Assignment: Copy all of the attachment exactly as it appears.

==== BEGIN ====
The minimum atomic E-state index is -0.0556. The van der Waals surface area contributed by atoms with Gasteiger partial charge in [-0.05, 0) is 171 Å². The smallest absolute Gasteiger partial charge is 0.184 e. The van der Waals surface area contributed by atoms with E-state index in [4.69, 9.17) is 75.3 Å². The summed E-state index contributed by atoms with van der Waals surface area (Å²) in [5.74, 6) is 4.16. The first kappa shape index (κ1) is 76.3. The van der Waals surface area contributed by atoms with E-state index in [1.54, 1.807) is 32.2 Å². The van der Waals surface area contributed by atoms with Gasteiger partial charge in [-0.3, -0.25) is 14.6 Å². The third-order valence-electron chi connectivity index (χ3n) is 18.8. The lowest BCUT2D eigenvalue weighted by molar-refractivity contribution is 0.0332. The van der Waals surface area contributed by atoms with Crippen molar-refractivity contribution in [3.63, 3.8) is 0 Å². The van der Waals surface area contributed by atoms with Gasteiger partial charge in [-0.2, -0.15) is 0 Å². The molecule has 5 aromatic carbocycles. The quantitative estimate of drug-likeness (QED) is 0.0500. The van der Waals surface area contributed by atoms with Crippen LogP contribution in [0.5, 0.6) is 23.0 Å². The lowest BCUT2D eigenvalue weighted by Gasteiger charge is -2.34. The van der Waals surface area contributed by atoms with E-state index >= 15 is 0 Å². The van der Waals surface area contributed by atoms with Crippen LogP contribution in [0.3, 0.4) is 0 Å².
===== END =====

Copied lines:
The minimum atomic E-state index is -0.0556. The van der Waals surface area contributed by atoms with Gasteiger partial charge in [-0.05, 0) is 171 Å². The smallest absolute Gasteiger partial charge is 0.184 e. The van der Waals surface area contributed by atoms with E-state index in [4.69, 9.17) is 75.3 Å². The summed E-state index contributed by atoms with van der Waals surface area (Å²) in [5.74, 6) is 4.16. The first kappa shape index (κ1) is 76.3. The van der Waals surface area contributed by atoms with E-state index in [1.54, 1.807) is 32.2 Å². The van der Waals surface area contributed by atoms with Gasteiger partial charge in [-0.3, -0.25) is 14.6 Å². The third-order valence-electron chi connectivity index (χ3n) is 18.8. The lowest BCUT2D eigenvalue weighted by molar-refractivity contribution is 0.0332. The van der Waals surface area contributed by atoms with Crippen molar-refractivity contribution in [3.63, 3.8) is 0 Å². The van der Waals surface area contributed by atoms with Gasteiger partial charge in [-0.2, -0.15) is 0 Å². The molecule has 5 aromatic carbocycles. The quantitative estimate of drug-likeness (QED) is 0.0500. The van der Waals surface area contributed by atoms with Crippen LogP contribution in [0.5, 0.6) is 23.0 Å². The lowest BCUT2D eigenvalue weighted by Gasteiger charge is -2.34. The van der Waals surface area contributed by atoms with E-state index >= 15 is 0 Å². The van der Waals surface area contributed by atoms with Crippen LogP contribution in [0.3, 0.4) is 0 Å².